Matana, a subscription box company from Israel, has a new mission-driven brand and vision. Formerly called Blue Box, Matana, the Hebrew word for gift, signifies the mutually beneficial exchange between the artisans, whose products are included in each box, and the recipients. Since its launch, the company has delivered more than 2,000 boxes with products from dozens of Israeli small businesses.
With a mission to highlight the unique flavours and textures of Israel while giving Israeli artisans a global platform to showcase their products, Matana features a selection of one Israeli vendor’s products in each box, along with a postcard that shares the vendor’s story. Israeli vendors include small enterprises, family-run farms, kibbutzim, social initiatives and young entrepreneurs. Boxes include products that range from Shalva Tea, locally foraged teas packaged by adults with special needs; to Kuchinate baskets, which are woven by African refugee women; to Sindyanna olive oil, which is created by Jewish and Arab women working side-by-side; to Rusty’s Nut Butters and Treats, a woman-led business.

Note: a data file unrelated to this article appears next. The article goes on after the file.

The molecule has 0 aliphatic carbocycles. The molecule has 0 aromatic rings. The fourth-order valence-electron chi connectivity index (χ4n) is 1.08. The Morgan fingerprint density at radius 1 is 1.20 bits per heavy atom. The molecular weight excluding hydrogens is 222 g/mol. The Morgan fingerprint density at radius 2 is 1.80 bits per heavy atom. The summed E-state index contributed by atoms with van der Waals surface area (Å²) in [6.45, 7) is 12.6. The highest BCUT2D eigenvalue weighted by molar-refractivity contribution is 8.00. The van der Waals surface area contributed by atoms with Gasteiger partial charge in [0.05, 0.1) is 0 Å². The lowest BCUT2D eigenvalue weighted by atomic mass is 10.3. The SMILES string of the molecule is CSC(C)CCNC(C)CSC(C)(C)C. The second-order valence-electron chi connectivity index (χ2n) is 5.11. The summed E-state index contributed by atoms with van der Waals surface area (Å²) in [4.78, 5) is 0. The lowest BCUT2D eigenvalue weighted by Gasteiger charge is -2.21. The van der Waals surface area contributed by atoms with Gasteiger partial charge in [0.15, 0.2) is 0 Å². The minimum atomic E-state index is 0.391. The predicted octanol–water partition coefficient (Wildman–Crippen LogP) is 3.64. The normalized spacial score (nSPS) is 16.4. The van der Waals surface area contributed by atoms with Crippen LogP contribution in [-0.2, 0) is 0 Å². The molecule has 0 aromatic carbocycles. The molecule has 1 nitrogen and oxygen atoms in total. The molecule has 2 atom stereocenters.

“Every day, I am inspired by the ingenuity of Israel’s artisans working in nature and blending traditional with modern techniques on an ancient land,” said Matana chief executive officer Emily Berg. “Their products are handcrafted with purpose and passion, and tell the rich and multi-faceted story of Israel. We are thrilled to support Israeli artisans and, through them, to share Israel’s diverse fabric with the world.”